But from an economist's point of view, tolls at the Hung Hom tunnel should rise because of the excessive demand.

Meanwhile, Cheung pledged to consider a pilot scheme for electronic road charging to manage traffic in Central after completion of the bypass.

A government spokesman said public consultation on this scheme, already studied at least twice since the 1980s, could start in 2016.

Kerry Properties, controlled by the Kerry Group, controlling shareholder of this newspaper's publisher, SCMP Group, owns 15 per cent of the Western Harbour Tunnel Co, the tunnel's operator.


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This article is now closed to comments

haha. dont forget more visitors coming (even faster than earlier projected with 59 million this year not 5 yrs from now). HK is falling behind even the mainland in infrastructure development. ooohh...was that the sound of a crumbling bridge?
Weekday traffic is dominated by heavy and light trucks, moving goods from one place to the next. The cost is far too low for such services, they just cost $100-200 per pick up, and you can move things as heavy as a refrigerator for that much. The reason for these low prices lies in the low cost of the vehicles, which are heavily polluting. Just try standing beside one of those medium trucks, they're ancient wrecks. It is not private cars causing the majority of congestion, that happens on the weekends. And air quality on weekends is much much improved than from Mon-Fri.
Keep kicking that can down the road: waste public money on a consultation, then sit on the fence. When can we expect some strong governance with officials that are prepared to take the tough decisions for the general good instead of caving in to vested interest.
As a small city, Hong kong has too many vehicles. It is not only caused the poor air quality, but also caused the serious traffic jam in Cross Harbour Tunnel and everywhere. Adjusting the tolls just can solve the problem temporary. Limited the number of vehicles may be a effective way to hit the root of the problem.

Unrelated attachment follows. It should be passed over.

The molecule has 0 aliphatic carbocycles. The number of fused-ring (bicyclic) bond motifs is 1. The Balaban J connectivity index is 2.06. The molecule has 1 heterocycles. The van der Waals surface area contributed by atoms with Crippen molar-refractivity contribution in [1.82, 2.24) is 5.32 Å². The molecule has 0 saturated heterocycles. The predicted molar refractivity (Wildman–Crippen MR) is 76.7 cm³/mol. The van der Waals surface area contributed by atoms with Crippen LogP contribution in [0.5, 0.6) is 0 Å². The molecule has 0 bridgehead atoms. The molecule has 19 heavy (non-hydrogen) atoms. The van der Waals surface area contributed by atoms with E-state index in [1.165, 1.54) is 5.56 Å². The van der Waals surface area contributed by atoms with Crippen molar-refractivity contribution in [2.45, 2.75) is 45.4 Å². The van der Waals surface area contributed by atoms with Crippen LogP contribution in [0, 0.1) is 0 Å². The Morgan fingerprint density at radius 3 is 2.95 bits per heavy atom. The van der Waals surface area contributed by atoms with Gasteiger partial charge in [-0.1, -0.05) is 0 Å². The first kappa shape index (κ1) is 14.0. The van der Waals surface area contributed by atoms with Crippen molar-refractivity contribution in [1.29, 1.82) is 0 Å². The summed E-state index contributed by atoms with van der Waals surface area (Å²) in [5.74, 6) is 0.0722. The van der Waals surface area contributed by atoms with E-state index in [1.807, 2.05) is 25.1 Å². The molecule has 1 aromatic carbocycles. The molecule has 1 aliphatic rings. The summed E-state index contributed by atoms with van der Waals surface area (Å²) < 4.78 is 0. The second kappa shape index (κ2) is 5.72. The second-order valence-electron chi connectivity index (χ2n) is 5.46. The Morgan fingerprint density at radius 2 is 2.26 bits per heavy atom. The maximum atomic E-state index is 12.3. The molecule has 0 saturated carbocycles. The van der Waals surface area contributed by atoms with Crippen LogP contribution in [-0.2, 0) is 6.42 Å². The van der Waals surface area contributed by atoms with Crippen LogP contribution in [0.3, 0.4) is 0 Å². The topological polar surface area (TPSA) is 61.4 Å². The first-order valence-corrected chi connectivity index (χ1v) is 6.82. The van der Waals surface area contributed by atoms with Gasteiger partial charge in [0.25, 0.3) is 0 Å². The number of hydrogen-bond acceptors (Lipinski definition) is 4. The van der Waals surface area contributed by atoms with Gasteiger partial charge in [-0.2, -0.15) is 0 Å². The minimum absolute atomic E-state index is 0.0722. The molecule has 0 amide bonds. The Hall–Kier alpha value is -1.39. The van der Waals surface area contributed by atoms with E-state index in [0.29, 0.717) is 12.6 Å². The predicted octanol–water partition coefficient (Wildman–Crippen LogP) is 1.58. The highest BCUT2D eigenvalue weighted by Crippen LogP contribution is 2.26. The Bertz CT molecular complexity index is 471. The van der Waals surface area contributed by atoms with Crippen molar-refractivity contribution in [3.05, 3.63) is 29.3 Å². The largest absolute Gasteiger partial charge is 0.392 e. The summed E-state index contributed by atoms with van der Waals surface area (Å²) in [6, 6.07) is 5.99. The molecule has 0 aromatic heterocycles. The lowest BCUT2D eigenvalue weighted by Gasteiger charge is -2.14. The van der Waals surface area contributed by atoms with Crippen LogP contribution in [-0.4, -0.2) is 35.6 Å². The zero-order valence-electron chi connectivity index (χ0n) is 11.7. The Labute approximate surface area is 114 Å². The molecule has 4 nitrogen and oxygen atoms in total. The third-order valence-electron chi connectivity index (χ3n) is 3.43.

Is it April fool's day? Ah no, everyday is such according to the government. They do what they want according to their vested interests and avoid making such a simple measure to what, lay low?
Balancing out tunnel prices will help to reduce traffic AND pollution at the same time! These public consultations are such a waste of time they should be banned. Just finish building your damn Lantau-Zhuhai bridge then the joke will be on you.
"...from an economist's point of view, tolls at the Hung Hom tunnel should rise because of the excessive demand...." And flat prices should drop with sales volume dropping, neither of which is happening.
Dai Muff
Also, that economist's point of view only holds in an open market, which this is not as the cross harbour tunnels are a finite social and public resource. Just like the airwaves, which are currently highly regulated. Ask Ricky Wong.
Stagger Lee, this is precisely the point!! How are so many missing it? Think for a change, people.
John Adams
The headline is full of pathetic irony :
"After YEARS of study and consultation, officials decide to take NO ACTION......"
Doesn't that summarize so much of our government these days ?!